Red FM takes the disruptive route to stand out
While continuing with the ‘Bajaate Raho’ tagline, Red FM has undertaken quite a few innovative and disruptive campaigns to build listener connect
Published - Aug 4, 2012 10:40 PM Updated: Aug 4, 2012 10:40 PM
While continuing with the ‘Bajaate Raho’ tagline, Red FM has undertaken quite a few innovative and disruptive campaigns. The FM player’s disruptive communication and programming has helped it create a loyal listener base and also become a platform for advertisers.
Some of the recent campaigns that were innovative and disruptive included Red Arrest, Janta Qawali and Main Zinda Hoon in Delhi; Red Ka Thappa across the SAFL markets; and Malishka Hawa Mein in Mumbai.
Red FM recently appointed Yang Saints and Warriors as the creative agency for its radio network. The agency was selected after a multi-agency pitch that involved a number of India’s leading advertising agencies.
Speaking to exchange4media, Nisha Narayanan, Senior Vice President - Projects and Programming, Red FM, said, “Yang Saints and Warriors have delivered some extremely disruptive and sticky advertising for some of the brands they have worked for. With them coming on board as our creative agency, we are looking forward to some exciting work on the brand.”
Meanwhile, digital has been playing an important role in creating listener engagement and Red FM is leveraging the medium by staying active on both digital and social media. It is active on Facebook, YouTube and Twitter to engage with the listeners.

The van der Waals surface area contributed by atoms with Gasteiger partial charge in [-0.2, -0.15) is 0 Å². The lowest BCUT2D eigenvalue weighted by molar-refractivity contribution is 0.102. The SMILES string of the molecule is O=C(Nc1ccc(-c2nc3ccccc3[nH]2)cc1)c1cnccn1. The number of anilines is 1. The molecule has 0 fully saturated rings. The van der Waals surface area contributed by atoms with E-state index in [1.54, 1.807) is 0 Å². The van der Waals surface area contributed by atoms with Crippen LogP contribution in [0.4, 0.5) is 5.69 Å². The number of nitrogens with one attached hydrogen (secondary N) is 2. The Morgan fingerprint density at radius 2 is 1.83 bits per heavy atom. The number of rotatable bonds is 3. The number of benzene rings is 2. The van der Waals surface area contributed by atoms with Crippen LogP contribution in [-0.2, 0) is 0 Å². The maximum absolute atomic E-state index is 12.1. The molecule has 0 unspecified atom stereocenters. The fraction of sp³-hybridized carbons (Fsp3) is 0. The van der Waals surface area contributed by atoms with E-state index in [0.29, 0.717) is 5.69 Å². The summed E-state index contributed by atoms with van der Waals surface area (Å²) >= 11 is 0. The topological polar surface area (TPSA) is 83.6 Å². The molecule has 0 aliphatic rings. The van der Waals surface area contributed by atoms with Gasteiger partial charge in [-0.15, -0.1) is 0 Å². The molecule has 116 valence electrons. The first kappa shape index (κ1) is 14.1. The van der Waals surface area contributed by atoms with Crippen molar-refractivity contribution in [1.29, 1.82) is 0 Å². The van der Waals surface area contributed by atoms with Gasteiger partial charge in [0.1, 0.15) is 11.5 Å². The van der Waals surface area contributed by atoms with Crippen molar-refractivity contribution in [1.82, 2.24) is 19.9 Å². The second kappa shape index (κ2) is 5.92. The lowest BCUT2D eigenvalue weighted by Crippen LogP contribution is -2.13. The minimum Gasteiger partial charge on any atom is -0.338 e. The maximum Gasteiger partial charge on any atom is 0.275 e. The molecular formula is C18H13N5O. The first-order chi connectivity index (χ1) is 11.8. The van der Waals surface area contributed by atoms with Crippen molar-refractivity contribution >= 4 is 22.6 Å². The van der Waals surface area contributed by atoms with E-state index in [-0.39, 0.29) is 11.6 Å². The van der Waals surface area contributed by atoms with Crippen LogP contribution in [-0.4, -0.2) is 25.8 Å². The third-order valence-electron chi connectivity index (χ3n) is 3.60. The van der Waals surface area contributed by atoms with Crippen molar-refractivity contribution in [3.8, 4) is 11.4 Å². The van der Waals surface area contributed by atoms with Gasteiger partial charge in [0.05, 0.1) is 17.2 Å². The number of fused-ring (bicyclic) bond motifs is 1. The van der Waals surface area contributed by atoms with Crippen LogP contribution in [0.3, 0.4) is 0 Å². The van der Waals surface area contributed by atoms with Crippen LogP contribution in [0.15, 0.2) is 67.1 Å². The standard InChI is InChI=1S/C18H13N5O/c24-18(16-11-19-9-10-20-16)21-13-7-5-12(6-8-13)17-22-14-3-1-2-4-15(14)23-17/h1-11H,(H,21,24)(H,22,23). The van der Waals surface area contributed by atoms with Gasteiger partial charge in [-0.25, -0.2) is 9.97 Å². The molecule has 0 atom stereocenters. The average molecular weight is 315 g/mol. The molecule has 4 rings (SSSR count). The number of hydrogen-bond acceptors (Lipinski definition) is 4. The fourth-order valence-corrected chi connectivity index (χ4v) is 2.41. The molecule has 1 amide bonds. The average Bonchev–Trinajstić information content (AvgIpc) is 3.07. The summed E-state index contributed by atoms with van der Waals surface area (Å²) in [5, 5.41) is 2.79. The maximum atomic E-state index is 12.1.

Red FM is in the process of revamping the website for its various stations and has recently launched a new website for its Delhi station. On the mobile front, the FM player had launched mobile radio in association with Hungama last year.
Narayanan shared, “Mobile radio has received great initial response and not only are we reaching out to additional audience through it, but it also works well as a revenue stream.”
She further said, “We hope that with Phase III, the regulations are relaxed and radio players are allowed to breathe and survive. We hope to see royalty issues sorted out, allowance of news and sporting events on radio, multiple frequencies for single player in a city and many more beneficial regulations to see light of day. If these don’t happen, the future of private FM in India looks bleaks.”
The focus in future would be to reach out to listeners, interact and engage with them regularly through various initiatives. Red FM will continue being consumed through different platforms.
Also on the anvil are campaigns planned to strengthen the brand. Meanwhile, Red FM is not planning to hike its ad rates in the near future as the collapse has hit the advertising industry, including radio.
“Yes, some improvements have taken place and baby steps have been taken to correct some of these issues. However, until we do not receive clarity, we cannot comment on future course of action. Unless the concerns are addressed on time, the future of commercial radio seems bleak,” Narayanan cautioned.
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